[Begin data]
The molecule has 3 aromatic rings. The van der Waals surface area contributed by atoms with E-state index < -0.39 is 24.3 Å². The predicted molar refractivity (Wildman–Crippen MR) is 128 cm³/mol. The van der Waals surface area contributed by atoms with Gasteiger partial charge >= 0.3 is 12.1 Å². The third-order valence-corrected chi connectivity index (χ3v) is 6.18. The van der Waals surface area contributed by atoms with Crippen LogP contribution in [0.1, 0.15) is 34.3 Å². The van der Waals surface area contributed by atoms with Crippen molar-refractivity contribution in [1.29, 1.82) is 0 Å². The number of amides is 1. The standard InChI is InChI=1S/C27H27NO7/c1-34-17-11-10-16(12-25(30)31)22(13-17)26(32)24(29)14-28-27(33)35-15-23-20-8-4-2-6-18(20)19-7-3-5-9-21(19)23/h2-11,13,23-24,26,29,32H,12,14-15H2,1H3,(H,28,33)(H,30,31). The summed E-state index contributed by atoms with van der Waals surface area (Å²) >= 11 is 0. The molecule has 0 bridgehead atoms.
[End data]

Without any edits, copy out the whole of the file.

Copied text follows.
The molecule has 3 aromatic rings. The van der Waals surface area contributed by atoms with E-state index < -0.39 is 24.3 Å². The predicted molar refractivity (Wildman–Crippen MR) is 128 cm³/mol. The van der Waals surface area contributed by atoms with Gasteiger partial charge >= 0.3 is 12.1 Å². The third-order valence-corrected chi connectivity index (χ3v) is 6.18. The van der Waals surface area contributed by atoms with Crippen LogP contribution in [0.1, 0.15) is 34.3 Å². The van der Waals surface area contributed by atoms with Crippen molar-refractivity contribution in [1.29, 1.82) is 0 Å². The number of amides is 1. The standard InChI is InChI=1S/C27H27NO7/c1-34-17-11-10-16(12-25(30)31)22(13-17)26(32)24(29)14-28-27(33)35-15-23-20-8-4-2-6-18(20)19-7-3-5-9-21(19)23/h2-11,13,23-24,26,29,32H,12,14-15H2,1H3,(H,28,33)(H,30,31). The summed E-state index contributed by atoms with van der Waals surface area (Å²) >= 11 is 0. The molecule has 0 bridgehead atoms.